Where do you see yourself in 10 years? Norway, with a couple of kids. I just feel like I’ll be back there at some point. I miss my mom’s cooking!
Bjorn will be exhibiting at the Print Cooperative, Studio and Shop SNAP on Lower Park Row in September. In the meantime, his picture book The Wolf’s Whistle is available at nobrow.net and you can browse his portfolio online at bjornlie.com
Kate Hollowood (above); Tamara-Jade Kaz (opposite page).
I saw God early this morning doing his shopping, searching- for he had it in his head for the perfect loaf of bread.
‘If only my Son were about’ he said, ‘then without doubt, as on the mount, I’d be able to bite, with my Almighty might, full of relish and salivatory lust, into that most palatable and delectable crust’.
‘Must I do this every day? Rising early, hoping the Master Baker and his apprentice oaf, can stumble their way to the perfect loaf?’
Pierrot La Fou
Max Geoffe (and opposite page)
‘Twas leetig, and the haxsome noobs Kate Hollowood Did floxx and fail in the wabe: All buggy were the googletubes, And the twitterats outgrabe. “Beware the interwebocky, my son! The webs that site, the codes that cache! Beware the yahoo bird, and shun The viral lolcat stash!” He took his berrypad in palm: Long time the foxing fire foe he sought -So rested he by \(backslash)-e bay And stood awhile in thought. And, as in laggy thought he stood, The interwebocky, with unused username, Came registering with a strong password, And tweeted as it came! 1,2,!,” And through and through The berry pad went ‘ping!’ He liked it dead, and digg’d its head And genius’d what to sing. “And, has thou slain the Interwebocky? Come to my arms my bloggy boy Oh tagging day! rofl! lol!” He chortled in his joy. ‘Twas leetig, and the haxsome noobs Did floxx and fail in the wabe: All buggy were the googletubes, And everybody read a book.
‘Twas leetig, and the haxsome noobs Did floxx and fail in the wabe: All buggy were the googletubes, And the twitterats outgrabe. “Beware the Interwebocky, my son! The webs that site, the codes that cache! Beware the yahoo bird, and shun The viral lolcat stash!” He took his berrypad in palm: Long time the foxing fire foe he sought — So rested he by \(backslash)e bay And stood awhile in thought. And, as in laggy thought he stood, The Interwebocky, with unused username, Came registering with a strong password, And tweeted as it came! 1,2,!,” And through and through The berry pad went ‘ping!’ He liked it dead, and digg’d its head And genius’d what to sing.
“And, has thou slain the Interwebocky? Come to my arms my bloggy boy Oh tagging day! rofl! lol!” He chortled in his joy. ‘Twas leetig, and the haxsome noobs Did floxx and fail in the wabe: All buggy were the googletubes, And everybody read a book. Kyle Major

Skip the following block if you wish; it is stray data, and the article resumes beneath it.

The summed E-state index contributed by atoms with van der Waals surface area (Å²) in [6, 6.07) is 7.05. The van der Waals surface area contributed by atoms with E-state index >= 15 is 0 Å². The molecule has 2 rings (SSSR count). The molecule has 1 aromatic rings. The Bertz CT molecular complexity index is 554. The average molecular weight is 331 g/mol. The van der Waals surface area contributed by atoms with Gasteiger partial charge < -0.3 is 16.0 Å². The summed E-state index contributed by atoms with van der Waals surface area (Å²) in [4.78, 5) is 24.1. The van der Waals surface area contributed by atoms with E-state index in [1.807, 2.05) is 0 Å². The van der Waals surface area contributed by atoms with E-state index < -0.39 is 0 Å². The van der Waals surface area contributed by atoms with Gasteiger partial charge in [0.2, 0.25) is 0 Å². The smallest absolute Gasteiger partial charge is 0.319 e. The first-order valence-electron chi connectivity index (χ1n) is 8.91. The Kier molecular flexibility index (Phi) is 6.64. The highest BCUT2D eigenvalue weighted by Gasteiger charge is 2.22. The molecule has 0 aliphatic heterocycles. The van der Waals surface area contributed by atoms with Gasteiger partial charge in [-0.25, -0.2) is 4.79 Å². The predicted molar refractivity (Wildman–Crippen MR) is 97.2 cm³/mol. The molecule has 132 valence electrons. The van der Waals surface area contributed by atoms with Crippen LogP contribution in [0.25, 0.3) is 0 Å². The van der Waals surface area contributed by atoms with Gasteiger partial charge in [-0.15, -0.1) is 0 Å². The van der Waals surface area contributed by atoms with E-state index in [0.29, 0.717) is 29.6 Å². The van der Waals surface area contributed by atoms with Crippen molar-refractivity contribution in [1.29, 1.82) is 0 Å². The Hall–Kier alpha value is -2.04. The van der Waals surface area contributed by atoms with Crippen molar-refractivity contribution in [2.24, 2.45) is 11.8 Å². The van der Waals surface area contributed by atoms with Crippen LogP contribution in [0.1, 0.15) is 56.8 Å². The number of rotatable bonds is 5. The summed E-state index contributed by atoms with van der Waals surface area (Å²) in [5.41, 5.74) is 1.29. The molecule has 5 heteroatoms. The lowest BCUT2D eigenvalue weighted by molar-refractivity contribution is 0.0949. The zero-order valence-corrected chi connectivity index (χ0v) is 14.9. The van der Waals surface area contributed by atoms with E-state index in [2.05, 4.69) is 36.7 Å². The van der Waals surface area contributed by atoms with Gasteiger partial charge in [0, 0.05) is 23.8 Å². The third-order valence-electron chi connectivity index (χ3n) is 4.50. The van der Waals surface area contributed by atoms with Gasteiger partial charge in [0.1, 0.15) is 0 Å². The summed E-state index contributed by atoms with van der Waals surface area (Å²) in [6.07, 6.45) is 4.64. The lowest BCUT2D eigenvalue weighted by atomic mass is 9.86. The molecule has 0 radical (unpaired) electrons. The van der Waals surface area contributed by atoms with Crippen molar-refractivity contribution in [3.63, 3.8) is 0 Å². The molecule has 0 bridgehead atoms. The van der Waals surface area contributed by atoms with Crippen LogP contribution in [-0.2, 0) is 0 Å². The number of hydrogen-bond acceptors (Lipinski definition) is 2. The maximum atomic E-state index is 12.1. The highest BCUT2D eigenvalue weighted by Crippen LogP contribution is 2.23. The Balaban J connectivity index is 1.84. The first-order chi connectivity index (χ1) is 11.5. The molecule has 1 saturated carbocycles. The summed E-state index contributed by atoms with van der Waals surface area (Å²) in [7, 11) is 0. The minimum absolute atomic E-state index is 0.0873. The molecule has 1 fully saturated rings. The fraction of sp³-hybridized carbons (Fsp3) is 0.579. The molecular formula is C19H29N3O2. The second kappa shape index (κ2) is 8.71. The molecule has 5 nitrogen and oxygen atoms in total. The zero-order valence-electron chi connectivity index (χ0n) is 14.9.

Freddie Varnals (above); Kate Hollowood (right).
Tamara-Jade Kaz (above, right and below).
Making Sense of Nonsense Sense, perception, sentience – the senses. This is what was originally understood by ‘sense’; the process of the mind receiving information. Gradually, ‘sense’ was applied to the way in which we interpret the information received, and the way we react to it – sensible, sensitive, with common sense. Other understandings follow: ‘senseless’, without thought; the ‘sense’ of a word, its meaning; or in French, for example, the ‘sens’, direction, of say, traffic. In order to define nonsense, sense must first be understood – not just the actual meaning of the word but also its significance. The five senses are our input; without receiving even a little information from at least one of them we would not think, imagine, believe, rationalise, form ideas; we would not be able to act at all, remaining unaware of the world and ourselves. An everlasting coma from birth. Just as with a computer: without input, there is no processing of information – but more importantly, there is no output. The heart would beat, but without purpose, merely beating against the doors of its cage. In a sense (for want of another word), the mind’s existence, life as we understand it, is given meaning by those five senses.
Today, nonsense has connotations of triviality or ridiculousness; it encompasses anything foreign to the lands of the rational and the expected, which is why we can find it funny. ‘Nonsense verses’ are a clear, albeit dated, example, and a great deal of comedy today is also based on the effect of the unexpected. Unfortunately, the essential meaning of nonsense is less trivial and more frightening. If taken as the true nihilistic nemesis of the original meaning of sense, nonsense can effectively be defined as having no sensory perception, none of the senses – a starved and empty mind. It is a sad idea, but one that pervades the word: rearrange its letters to form ‘noneness’. As for the modern interpretation of ‘nonsense’ as ‘ridiculousness’, I think that sense, the logical, the ‘rational’, is what should be deemed ridiculous, while the nonsensical makes life and the world interesting. Dreams, as random as they may seem to us, are more interesting than reality, to which we have applied so many rules in order to make sense of it to the extent that more is expected than not. Plots with twists are so much more captivating; the unpredictable is much more exciting than the stale predictable. The usual, the routine, can of course be comforting, but in the long term this is not what makes the world fascinating or life worth living. Now you could argue that sense, as in the usual, rational, expected, is necessary to allow other things to stand out as nonsensical – and you would of course be right. However, on a broader level, sense is essentially an illusion, our brain’s way of organising and perceiving random things in an attempt to control and understand it all. The world makes sense to us because we make sense of it. We make the sense. Nonsense, randomness, is what the world really is; it is so beautifully complex that our mind cannot comprehend it and must resort to applying patterns to it (patterns as basic as colour, cause and effect or time, and the very existence of separate objects – as opposed to seeing a sea of mass), patterns that are just simplifying the magnificent nonsense. Max Geoffe